Senegal was one of the first countries to adopt a national digital currency. In December 2016, the country launched eCFA, a digital currency named after CFA, the country’s national Fiat currency. eCFA takes the concept of CBDCs, and as such, it’s controlled and issued by the country’s central bank.
eCFA was brought to life through the collaboration of Senegal’s local bank Banque Régionale de Marches and Ireland-based crypto company eCurrency Mint Limited. eFCA is meant for distribution alongside the country’s Fiat currency as legal tender.
BRM and eCurrency released a statement stating: “The eCFA is a high-security digital instrument that can be held in a mobile money and e-money wallets. It will secure universal liquidity, enable interoperability, and provide transparency to the entire digital ecosystem in WAEMU (West African Economic and Monetary Union.”
The Marshall Islands: SOV
The small country located in Oceania already adopted a national cryptocurrency known as SOV – for Sovereign. The country has a population of about 59,000 people as of 2020. It has a close relationship with the US and has been using the US dollar as its official currency.
However, since March 2018, the country went the way of cryptocurrency, implementing SOV as the legal tender. SOV’s maximum supply will cap at 24 million to prevent inflation.
The island’s government passed a Declaration and Issuance of the Sovereign Currency Act, effectively making the currency the national tender. Speaking to Reuters at the time, minister-in-assistance to president David Paul said: “As a country, we reserve the right to issue a currency in whatever form it is, whether in digital or fiat form.”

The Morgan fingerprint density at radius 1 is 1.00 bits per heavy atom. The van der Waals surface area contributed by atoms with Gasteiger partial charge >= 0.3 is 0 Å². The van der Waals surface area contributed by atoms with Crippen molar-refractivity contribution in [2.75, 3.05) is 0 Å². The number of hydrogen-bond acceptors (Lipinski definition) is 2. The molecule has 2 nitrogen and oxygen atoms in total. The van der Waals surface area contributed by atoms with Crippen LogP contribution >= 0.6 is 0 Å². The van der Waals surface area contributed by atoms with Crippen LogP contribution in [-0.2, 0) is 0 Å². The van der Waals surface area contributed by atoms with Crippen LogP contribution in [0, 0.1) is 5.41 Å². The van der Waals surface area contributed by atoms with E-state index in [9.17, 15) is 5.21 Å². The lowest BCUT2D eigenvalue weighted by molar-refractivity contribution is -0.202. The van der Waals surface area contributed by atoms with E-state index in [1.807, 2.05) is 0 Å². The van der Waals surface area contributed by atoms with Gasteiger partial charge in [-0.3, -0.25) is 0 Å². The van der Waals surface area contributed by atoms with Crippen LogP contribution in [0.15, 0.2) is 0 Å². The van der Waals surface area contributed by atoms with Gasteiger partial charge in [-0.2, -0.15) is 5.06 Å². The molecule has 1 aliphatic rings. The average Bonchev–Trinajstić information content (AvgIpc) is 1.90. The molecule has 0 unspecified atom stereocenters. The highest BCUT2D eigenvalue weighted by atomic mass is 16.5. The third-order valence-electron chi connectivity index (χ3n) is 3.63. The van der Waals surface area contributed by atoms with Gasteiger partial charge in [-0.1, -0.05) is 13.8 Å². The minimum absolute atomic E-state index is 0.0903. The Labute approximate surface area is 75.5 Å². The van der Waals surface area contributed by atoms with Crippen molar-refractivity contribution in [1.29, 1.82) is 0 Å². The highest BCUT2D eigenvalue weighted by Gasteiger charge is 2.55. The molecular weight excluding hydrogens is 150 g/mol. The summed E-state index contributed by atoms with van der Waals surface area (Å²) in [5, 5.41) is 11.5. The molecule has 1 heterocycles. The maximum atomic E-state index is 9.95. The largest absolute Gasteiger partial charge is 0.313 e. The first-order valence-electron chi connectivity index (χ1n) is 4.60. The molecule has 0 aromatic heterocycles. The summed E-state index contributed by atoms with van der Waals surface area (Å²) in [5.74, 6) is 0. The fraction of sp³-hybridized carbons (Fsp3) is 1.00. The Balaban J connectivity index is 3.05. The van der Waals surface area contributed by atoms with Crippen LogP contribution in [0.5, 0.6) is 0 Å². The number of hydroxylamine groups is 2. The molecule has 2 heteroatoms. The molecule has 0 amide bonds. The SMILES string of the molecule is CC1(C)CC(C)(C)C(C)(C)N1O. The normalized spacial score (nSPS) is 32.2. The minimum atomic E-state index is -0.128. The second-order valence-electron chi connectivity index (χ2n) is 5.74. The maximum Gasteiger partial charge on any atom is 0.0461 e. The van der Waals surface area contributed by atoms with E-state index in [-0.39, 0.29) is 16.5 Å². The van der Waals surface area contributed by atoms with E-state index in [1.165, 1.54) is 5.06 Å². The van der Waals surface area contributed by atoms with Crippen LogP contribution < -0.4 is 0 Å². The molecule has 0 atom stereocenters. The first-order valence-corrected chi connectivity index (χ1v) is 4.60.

He added that SOV would be designed collaboratively with Israel-based fintech company Neema, and would be publicly released through an Initial Coin Offering. CEO Barak Ben-Ezer told the media that the currency is “completely decentralized and the government cannot control the money supply…”
China: Digital Yuan
China is known to have somewhat of a love-hate relationship with cryptocurrency. It has previously banned crypto exchanges and crypto-related platforms. It has also previously clamped down on social media posts that talk about Bitcoin. In October 2019, however, the country suddenly took a U-turn and started doing the exact opposite. Any social media posts calling crypto a scam were the ones that were being cracked down upon, instead.
Around the same time, the country introduced a digital currency across four cities as a part of a test program on a homegrown crypto. These cities were Shenzhen, Suzhou, Chengdu, and Xiong’an. The idea was to assess the currency’s functionality.
The launch followed nearly four years of research by China’s central bank. The currency has no official name yet and is dubbed “DC/EP” for “digital currency/electronic payment.” The currency takes after some of the core features of crypto but excludes the touted anonymity and decentralization.
Nonetheless, China’s authoritarian government may not be exactly warm and fuzzy towards the idea of a decentralized currency. A centralized one would be easier to monitor, track, and keep in check.
The idea of a national cryptocurrency is no longer a far-fetched concept. While some countries have flatly rejected the idea of cryptocurrency alone, others have taken the entirely opposite approach. Are we going to see more countries following the path of these countries? Frankly, governments and cryptocurrency have always been a touchy topic. We can only watch it.